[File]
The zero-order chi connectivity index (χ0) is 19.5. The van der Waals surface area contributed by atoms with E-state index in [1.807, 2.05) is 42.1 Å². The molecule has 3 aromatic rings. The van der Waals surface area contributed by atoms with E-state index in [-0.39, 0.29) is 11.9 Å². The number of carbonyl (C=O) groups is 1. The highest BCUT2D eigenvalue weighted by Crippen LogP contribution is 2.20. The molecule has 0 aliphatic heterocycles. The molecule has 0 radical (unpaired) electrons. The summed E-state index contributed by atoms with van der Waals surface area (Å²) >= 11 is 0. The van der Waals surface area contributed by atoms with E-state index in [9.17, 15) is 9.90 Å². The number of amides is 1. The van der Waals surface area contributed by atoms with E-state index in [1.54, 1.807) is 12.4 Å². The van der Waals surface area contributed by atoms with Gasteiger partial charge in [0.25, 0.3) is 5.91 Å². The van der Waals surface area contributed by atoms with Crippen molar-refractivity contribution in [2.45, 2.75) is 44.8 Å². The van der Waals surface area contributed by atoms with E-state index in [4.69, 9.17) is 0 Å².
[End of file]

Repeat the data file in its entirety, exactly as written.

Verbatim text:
The zero-order chi connectivity index (χ0) is 19.5. The van der Waals surface area contributed by atoms with E-state index in [1.807, 2.05) is 42.1 Å². The molecule has 3 aromatic rings. The van der Waals surface area contributed by atoms with E-state index in [-0.39, 0.29) is 11.9 Å². The number of carbonyl (C=O) groups is 1. The highest BCUT2D eigenvalue weighted by Crippen LogP contribution is 2.20. The molecule has 0 aliphatic heterocycles. The molecule has 0 radical (unpaired) electrons. The summed E-state index contributed by atoms with van der Waals surface area (Å²) >= 11 is 0. The van der Waals surface area contributed by atoms with E-state index in [9.17, 15) is 9.90 Å². The number of amides is 1. The van der Waals surface area contributed by atoms with E-state index in [1.54, 1.807) is 12.4 Å². The van der Waals surface area contributed by atoms with Gasteiger partial charge in [0.25, 0.3) is 5.91 Å². The van der Waals surface area contributed by atoms with Crippen molar-refractivity contribution in [2.45, 2.75) is 44.8 Å². The van der Waals surface area contributed by atoms with E-state index in [4.69, 9.17) is 0 Å².